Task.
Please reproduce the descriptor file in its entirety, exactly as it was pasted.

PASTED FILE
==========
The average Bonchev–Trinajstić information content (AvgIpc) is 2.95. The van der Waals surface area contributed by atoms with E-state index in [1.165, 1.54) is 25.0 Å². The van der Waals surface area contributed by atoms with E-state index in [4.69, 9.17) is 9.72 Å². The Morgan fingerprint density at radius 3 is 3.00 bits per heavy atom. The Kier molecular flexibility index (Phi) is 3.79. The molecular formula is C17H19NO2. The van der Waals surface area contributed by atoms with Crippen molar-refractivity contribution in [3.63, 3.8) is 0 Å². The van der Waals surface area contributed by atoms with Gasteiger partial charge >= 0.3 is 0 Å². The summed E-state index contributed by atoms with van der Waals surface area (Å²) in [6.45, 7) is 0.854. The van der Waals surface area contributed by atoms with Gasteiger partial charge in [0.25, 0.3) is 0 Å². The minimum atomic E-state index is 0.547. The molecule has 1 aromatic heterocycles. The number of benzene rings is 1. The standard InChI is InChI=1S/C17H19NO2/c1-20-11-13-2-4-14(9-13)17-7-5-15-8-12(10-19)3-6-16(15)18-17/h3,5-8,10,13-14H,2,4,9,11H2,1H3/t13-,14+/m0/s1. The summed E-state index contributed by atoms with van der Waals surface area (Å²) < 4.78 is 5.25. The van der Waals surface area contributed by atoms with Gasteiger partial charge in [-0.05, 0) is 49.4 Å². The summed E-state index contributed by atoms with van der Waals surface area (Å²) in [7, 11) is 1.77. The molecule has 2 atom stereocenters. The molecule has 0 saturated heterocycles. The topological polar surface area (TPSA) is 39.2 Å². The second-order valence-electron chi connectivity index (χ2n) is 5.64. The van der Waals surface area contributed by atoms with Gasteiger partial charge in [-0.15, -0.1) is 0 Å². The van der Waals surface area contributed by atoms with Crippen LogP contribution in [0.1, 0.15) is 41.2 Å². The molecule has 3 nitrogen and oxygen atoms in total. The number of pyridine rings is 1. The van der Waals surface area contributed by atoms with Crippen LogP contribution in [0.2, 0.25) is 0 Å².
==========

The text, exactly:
The average Bonchev–Trinajstić information content (AvgIpc) is 2.95. The van der Waals surface area contributed by atoms with E-state index in [1.165, 1.54) is 25.0 Å². The van der Waals surface area contributed by atoms with E-state index in [4.69, 9.17) is 9.72 Å². The Morgan fingerprint density at radius 3 is 3.00 bits per heavy atom. The Kier molecular flexibility index (Phi) is 3.79. The molecular formula is C17H19NO2. The van der Waals surface area contributed by atoms with Crippen molar-refractivity contribution in [3.63, 3.8) is 0 Å². The van der Waals surface area contributed by atoms with Gasteiger partial charge >= 0.3 is 0 Å². The summed E-state index contributed by atoms with van der Waals surface area (Å²) in [6.45, 7) is 0.854. The van der Waals surface area contributed by atoms with Gasteiger partial charge in [0.25, 0.3) is 0 Å². The minimum atomic E-state index is 0.547. The molecule has 1 aromatic heterocycles. The number of benzene rings is 1. The standard InChI is InChI=1S/C17H19NO2/c1-20-11-13-2-4-14(9-13)17-7-5-15-8-12(10-19)3-6-16(15)18-17/h3,5-8,10,13-14H,2,4,9,11H2,1H3/t13-,14+/m0/s1. The summed E-state index contributed by atoms with van der Waals surface area (Å²) < 4.78 is 5.25. The van der Waals surface area contributed by atoms with Gasteiger partial charge in [-0.05, 0) is 49.4 Å². The summed E-state index contributed by atoms with van der Waals surface area (Å²) in [7, 11) is 1.77. The molecule has 2 atom stereocenters. The molecule has 0 saturated heterocycles. The topological polar surface area (TPSA) is 39.2 Å². The second-order valence-electron chi connectivity index (χ2n) is 5.64. The van der Waals surface area contributed by atoms with Gasteiger partial charge in [-0.15, -0.1) is 0 Å². The van der Waals surface area contributed by atoms with Crippen LogP contribution in [0.1, 0.15) is 41.2 Å². The molecule has 3 nitrogen and oxygen atoms in total. The number of pyridine rings is 1. The van der Waals surface area contributed by atoms with Crippen LogP contribution in [0.2, 0.25) is 0 Å².